When Stajcic was mysteriously axed from the Matildas in January 2019 after a unanimous board decision, Kamasz was one of the loudest voices in demanding answers from the national federation, which said the move was triggered by non-specific issues around team culture and player welfare.
Kamasz later described an independent review into the saga as an “whitewash” with “zero credibility” and an “absolute disgrace” in social media posts which have since been taken down, also claiming he had “incriminating information” for the review that he could not supply because of its narrow terms of reference.
Reid, who was the deputy chair of FA at the time, made a formal apology to Stajcic for “damage, distress and hurt” she may have caused the coach after she made public intimations that he was fired because of untoward conduct.
Stajcic received a separate apology and six-figure settlement from FA and is now coach of the Central Coast Mariners, who have made a blistering start to the new A-League season with five wins from their first seven matches.
FNSW submitted notices for Reid’s removal to FA in December, more than three months after it learned of the alleged “damaging commentary” about Kamasz. According to an explanatory notice sent by FNSW to all members of FA’s congress last week, and seen by the Herald, Kamasz had been characterised as “sexist, a misogynist, untrustworthy, and someone with no experience or regard for good governance” – language Reid denies using. No specific examples were provided.
In the letter, FNSW described pushing for Reid’s removal as a “last course of action” because there were no other defined grievance procedures or mechanisms available to submit any complaint about her alleged misconduct to FA, and no other board member has the power to stand her down.
Other sources say the FA board reviewed and subsequently dismissed FNSW’s complaints about Reid, and that Reid was fully entitled to probe Kamasz’s suitability for the board with other directors because of his recent public criticism of FA’s board, management and congress, but that she never used the alleged language.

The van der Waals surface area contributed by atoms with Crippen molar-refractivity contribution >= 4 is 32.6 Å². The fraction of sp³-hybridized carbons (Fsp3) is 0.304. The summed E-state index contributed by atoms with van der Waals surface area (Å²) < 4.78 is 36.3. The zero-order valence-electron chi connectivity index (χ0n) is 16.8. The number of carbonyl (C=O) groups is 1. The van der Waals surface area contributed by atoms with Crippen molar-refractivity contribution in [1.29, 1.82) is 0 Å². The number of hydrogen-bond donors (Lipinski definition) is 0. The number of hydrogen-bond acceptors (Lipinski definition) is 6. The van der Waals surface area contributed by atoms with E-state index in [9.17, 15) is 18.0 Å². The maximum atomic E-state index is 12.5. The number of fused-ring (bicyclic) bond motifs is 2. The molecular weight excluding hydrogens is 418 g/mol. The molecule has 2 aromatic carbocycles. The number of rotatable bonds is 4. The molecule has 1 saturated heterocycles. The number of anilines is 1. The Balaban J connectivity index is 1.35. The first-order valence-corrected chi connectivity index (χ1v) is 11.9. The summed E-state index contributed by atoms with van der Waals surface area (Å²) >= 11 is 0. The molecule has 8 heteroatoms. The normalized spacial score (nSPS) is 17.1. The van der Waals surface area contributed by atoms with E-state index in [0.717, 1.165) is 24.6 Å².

Reid denied all allegations of improper conduct in a formal response FNSW received in December, and in a statement on Tuesday, said she was aware of the motion being brought against her.
“I believe there is no credible basis for the motion and I am disappointed that a member of Football Australia has chosen to proceed in this manner especially when FNSW rejected informal approaches and a formal offer of mediation as unanimously proposed by the FA board to resolve their concerns which apparently relate to my questioning the suitability of their board nominee,” she said in a statement to the Herald.
“It does not advance the interests of football to pursue unexplained grievances or exhume issues that other parties have put behind them.
“As a director I have always behaved in accordance with my duties to act in good faith and in the best interests of Football Australia as an organisation and football in general … [there are other issues] far more deserving of our energies and attention.
“In due course I will provide FA congress members with a more detailed response to the FNSW motion.”
A spokesperson for FA confirmed the general meeting would be held on February 19, but would not comment on FNSW’s push to remove Reid, other than to say that the board would make no recommendations to FA’s members because it was their “fundamental and exclusive right” to elect and remove directors.
A simple majority of FA’s membership – the nine state federations, the A-League clubs, Professional Footballers Australia, and the FA Women’s Council – is required to remove a board member.
Reid took nearly a year of medical leave in late January 2019 to seek treatment for cancer, returning to her duties after meeting with the heads of the nine state federations, who expressed their serious dissatisfaction with her behaviour during the Stajcic affair but resolved to leave her future in the hands of her fellow FA directors.
Vince is a sports reporter for The Sydney Morning Herald.